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OPINION

What happens when much of the country loses touch with reality?

A rational nation needs to know what’s real and what’s not.

Supporters of Donald Trump and members of the extremist group Proud Boys gather during a "Justice for January 6th Vigil" at St. Patrick's Cathedral on Jan. 6 in New York.Yuki Iwamura/Associated Press

I’ve always believed that America had a modest but important exceptionalism about it, a unique American form of common sense. That our country, for all its faults and foibles, was at core a sensible nation, one that eventually got things right.

For a country to be rational obviously doesn’t mean that its citizens have to hold the same values or share the same policy nostrums. But it does mean that a comfortable majority of its citizens must be able to assess a situation similarly enough that there is some common ground of understanding.

If, like me, you’ve clung to the notion that most Americans eventually see reality more or less for what it is, the last year has been a disconcerting one.

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A significant segment of our population seems unable to evaluate a situation realistically and dismiss as groundless counter-realities that range from extraordinarily unlikely to completely absurd. As an example of the latter, no rational person would believe the QAnon-sense about a cabal of satan-worshipping cannibalistic pedophiles who control the supposed deep state. But millions of Americans have seemed to buy at least some part of that bizarre delusion. It’s hard to pinpoint the perceptual failing that enables that kind of susceptibility to the ridiculous, but it certainly reflects a lack of a realistic understanding of how the world works.

Part of that perceptual problem is obviously catalyzed, if not caused, by partisanship. There, we come to the stolen-election nonsense. No one familiar with the low rate of fraud in American elections or aware of election processes and safeguards — or the difficulty of orchestrating, let alone keeping secret, massive skullduggery — would ever have judged it plausible that there had been a successful multi-state effort to rig the 2020 presidential election.

And in the 15 months since that election, scores of lawsuits filed by the Donald Trump team have gone nowhere and proved nothing. Not only that, but GOP officials in Georgia and Arizona have issued detailed rebuttals of far-fetched election-fraud claims. Even the clownish Cyber Ninjas audit of Maricopa County, Ariz., reluctantly confirmed that yes, Joe Biden did indeed win there. Most recently, an exhaustive Associated Press investigation of all allegations of voter fraud in the six states whose results Trump has disputed found next to nothing.

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Given the absence of any credible evidence supporting Trump’s claims, a believer in voter rationality would expect those views to change. But so far, they have held pretty steady, with 65 to 70 percent of Republicans continuing to say the election was stolen or illegitimate.

Further, stolen-election beliefs appear to be genuinely held and not just a political statement, says University of Massachusetts political science professor Alexander Theodoridis, associate director of the UMass Amherst Poll, which has probed the sincerity of those positions.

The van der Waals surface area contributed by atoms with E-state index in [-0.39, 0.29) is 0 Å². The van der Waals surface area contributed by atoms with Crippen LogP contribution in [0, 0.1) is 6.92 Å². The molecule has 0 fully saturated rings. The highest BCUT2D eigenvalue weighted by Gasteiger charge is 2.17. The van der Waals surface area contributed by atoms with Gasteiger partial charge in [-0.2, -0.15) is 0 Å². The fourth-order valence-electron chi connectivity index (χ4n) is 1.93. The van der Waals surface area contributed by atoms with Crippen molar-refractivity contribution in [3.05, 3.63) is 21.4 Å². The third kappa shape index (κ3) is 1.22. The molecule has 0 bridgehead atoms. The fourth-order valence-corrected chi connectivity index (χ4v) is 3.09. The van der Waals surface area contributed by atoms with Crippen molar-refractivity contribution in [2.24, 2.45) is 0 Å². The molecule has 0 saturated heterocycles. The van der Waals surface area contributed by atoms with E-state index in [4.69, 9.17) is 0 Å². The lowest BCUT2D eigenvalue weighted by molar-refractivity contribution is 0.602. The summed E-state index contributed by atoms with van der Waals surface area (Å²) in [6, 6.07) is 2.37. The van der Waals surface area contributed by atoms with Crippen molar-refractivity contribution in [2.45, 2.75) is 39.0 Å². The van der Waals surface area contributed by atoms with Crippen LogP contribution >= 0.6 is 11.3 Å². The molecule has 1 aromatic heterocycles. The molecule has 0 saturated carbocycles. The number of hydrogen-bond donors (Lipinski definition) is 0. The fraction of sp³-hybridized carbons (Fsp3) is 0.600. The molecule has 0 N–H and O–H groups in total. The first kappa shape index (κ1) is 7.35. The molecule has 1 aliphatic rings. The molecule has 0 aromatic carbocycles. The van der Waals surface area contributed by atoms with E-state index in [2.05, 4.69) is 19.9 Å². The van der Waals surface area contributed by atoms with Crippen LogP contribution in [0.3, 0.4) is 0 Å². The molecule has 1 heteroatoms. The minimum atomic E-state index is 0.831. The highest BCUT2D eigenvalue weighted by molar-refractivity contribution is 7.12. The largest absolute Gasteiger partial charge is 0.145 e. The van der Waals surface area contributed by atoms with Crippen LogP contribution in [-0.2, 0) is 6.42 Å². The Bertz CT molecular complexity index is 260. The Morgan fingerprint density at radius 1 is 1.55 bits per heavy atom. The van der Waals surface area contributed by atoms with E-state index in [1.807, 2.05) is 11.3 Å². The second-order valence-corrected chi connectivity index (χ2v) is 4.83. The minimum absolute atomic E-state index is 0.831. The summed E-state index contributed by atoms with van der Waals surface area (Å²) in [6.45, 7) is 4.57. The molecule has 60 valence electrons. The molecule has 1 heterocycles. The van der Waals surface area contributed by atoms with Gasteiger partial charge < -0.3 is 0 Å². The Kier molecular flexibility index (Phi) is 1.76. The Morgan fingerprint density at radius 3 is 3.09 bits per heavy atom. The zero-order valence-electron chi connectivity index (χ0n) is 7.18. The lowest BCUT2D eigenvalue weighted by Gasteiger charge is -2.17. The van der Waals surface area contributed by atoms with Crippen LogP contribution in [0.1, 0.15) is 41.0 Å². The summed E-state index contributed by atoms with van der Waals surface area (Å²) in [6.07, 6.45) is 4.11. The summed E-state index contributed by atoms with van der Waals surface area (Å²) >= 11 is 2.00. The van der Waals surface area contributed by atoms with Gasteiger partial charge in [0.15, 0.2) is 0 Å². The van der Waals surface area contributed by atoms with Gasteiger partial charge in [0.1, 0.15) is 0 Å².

“I suspect they are not going to change very much,” Theodoridis said in an interview. “I don’t know that the lack of evidence is really penetrating.” Why? Because Trump has managed to persuade millions of his followers that mainstream reporting refuting his claims of fraud is itself fraudulent.

That compounds the problem for democracy in this way: If you honestly but falsely believe the election was stolen, it becomes easy to justify Trump’s attempts to subvert the results as an effort to right a real wrong, rather than as scheming that was completely beyond acceptable democratic norms.

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Here the political apocalypticism so resonant on the right comes into play. For conservatives, a Democratic victory doesn’t just mark an electoral loss. In hyper-heated conservative alarmism, such a victory portends the triumph of socialism or even communism and, in one oft-repeated right-wing trope, the end of America as we know it. Embrace that and you’re more likely to accept an authoritarian attempt to overturn the election.

All of which raises the question of whether we as a nation lack the demagogue-and-charlatan-resisting skepticism so essential to a healthy democracy.

“This is a case where people in large, large numbers seem unable to distinguish real information from disinformation,” said Theodoridis. The phenomenon itself is hardly surprising; as Theodoridis notes, political scientists have long recognized the lamentable success of propaganda, disinformation, and misinformation in other countries around the world.

“The only surprising thing about it is that we see it happening here in the United States,” he said.

The lingering hope is that as more and more information is revealed, particularly through the vital work of the House’s Jan. 6 committee, a broad majority of American voters, regardless of their political leanings, will come to realize how reprehensible Trump’s attempts at election-subversion were. A 2024 presidential primary season where one or more Republican challengers take aim at Trump’s election lies might also bring that into focus.

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That’s a hope I cling to — but one that, like a candle in a growing wind, is starting to gutter.


Scot Lehigh is a Globe columnist. He can be reached at scot.lehigh@globe.com. Follow him on Twitter @GlobeScotLehigh.